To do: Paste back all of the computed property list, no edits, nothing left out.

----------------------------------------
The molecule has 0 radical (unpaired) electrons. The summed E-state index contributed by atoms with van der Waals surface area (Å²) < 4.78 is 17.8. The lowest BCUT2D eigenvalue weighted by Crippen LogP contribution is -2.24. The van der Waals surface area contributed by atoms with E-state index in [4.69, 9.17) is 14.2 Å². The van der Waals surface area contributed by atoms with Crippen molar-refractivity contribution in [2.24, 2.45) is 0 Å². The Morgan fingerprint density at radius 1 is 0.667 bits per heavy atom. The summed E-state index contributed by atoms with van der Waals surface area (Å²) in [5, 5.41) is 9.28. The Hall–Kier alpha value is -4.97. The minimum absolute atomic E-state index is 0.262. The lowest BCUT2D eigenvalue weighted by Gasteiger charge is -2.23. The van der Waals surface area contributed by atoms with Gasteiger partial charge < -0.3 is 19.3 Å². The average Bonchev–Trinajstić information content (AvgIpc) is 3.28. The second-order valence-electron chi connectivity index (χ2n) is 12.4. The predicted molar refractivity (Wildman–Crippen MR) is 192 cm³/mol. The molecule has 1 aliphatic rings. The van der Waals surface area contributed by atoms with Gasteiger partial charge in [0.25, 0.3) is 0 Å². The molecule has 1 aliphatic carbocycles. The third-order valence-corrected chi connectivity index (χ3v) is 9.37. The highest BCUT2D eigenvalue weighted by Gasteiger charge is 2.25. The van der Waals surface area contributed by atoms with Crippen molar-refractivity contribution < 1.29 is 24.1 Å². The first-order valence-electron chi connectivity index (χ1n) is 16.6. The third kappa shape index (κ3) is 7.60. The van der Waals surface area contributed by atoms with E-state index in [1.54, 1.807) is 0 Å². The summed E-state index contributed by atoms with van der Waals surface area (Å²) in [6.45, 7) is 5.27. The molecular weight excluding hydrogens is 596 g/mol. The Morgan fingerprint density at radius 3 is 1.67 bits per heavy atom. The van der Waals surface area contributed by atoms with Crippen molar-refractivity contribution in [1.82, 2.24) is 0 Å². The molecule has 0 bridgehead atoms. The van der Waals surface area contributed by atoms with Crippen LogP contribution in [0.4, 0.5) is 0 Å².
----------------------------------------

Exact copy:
The molecule has 0 radical (unpaired) electrons. The summed E-state index contributed by atoms with van der Waals surface area (Å²) < 4.78 is 17.8. The lowest BCUT2D eigenvalue weighted by Crippen LogP contribution is -2.24. The van der Waals surface area contributed by atoms with E-state index in [4.69, 9.17) is 14.2 Å². The van der Waals surface area contributed by atoms with Crippen molar-refractivity contribution in [2.24, 2.45) is 0 Å². The Morgan fingerprint density at radius 1 is 0.667 bits per heavy atom. The summed E-state index contributed by atoms with van der Waals surface area (Å²) in [5, 5.41) is 9.28. The Hall–Kier alpha value is -4.97. The minimum absolute atomic E-state index is 0.262. The lowest BCUT2D eigenvalue weighted by Gasteiger charge is -2.23. The van der Waals surface area contributed by atoms with Gasteiger partial charge < -0.3 is 19.3 Å². The average Bonchev–Trinajstić information content (AvgIpc) is 3.28. The second-order valence-electron chi connectivity index (χ2n) is 12.4. The predicted molar refractivity (Wildman–Crippen MR) is 192 cm³/mol. The molecule has 1 aliphatic rings. The van der Waals surface area contributed by atoms with Gasteiger partial charge in [0.25, 0.3) is 0 Å². The molecule has 1 aliphatic carbocycles. The third-order valence-corrected chi connectivity index (χ3v) is 9.37. The highest BCUT2D eigenvalue weighted by Gasteiger charge is 2.25. The van der Waals surface area contributed by atoms with Crippen molar-refractivity contribution < 1.29 is 24.1 Å². The first-order valence-electron chi connectivity index (χ1n) is 16.6. The third kappa shape index (κ3) is 7.60. The van der Waals surface area contributed by atoms with E-state index in [1.54, 1.807) is 0 Å². The summed E-state index contributed by atoms with van der Waals surface area (Å²) in [6.45, 7) is 5.27. The molecular weight excluding hydrogens is 596 g/mol. The Morgan fingerprint density at radius 3 is 1.67 bits per heavy atom. The van der Waals surface area contributed by atoms with Crippen molar-refractivity contribution in [1.82, 2.24) is 0 Å². The molecule has 0 bridgehead atoms. The van der Waals surface area contributed by atoms with Crippen LogP contribution in [0.4, 0.5) is 0 Å².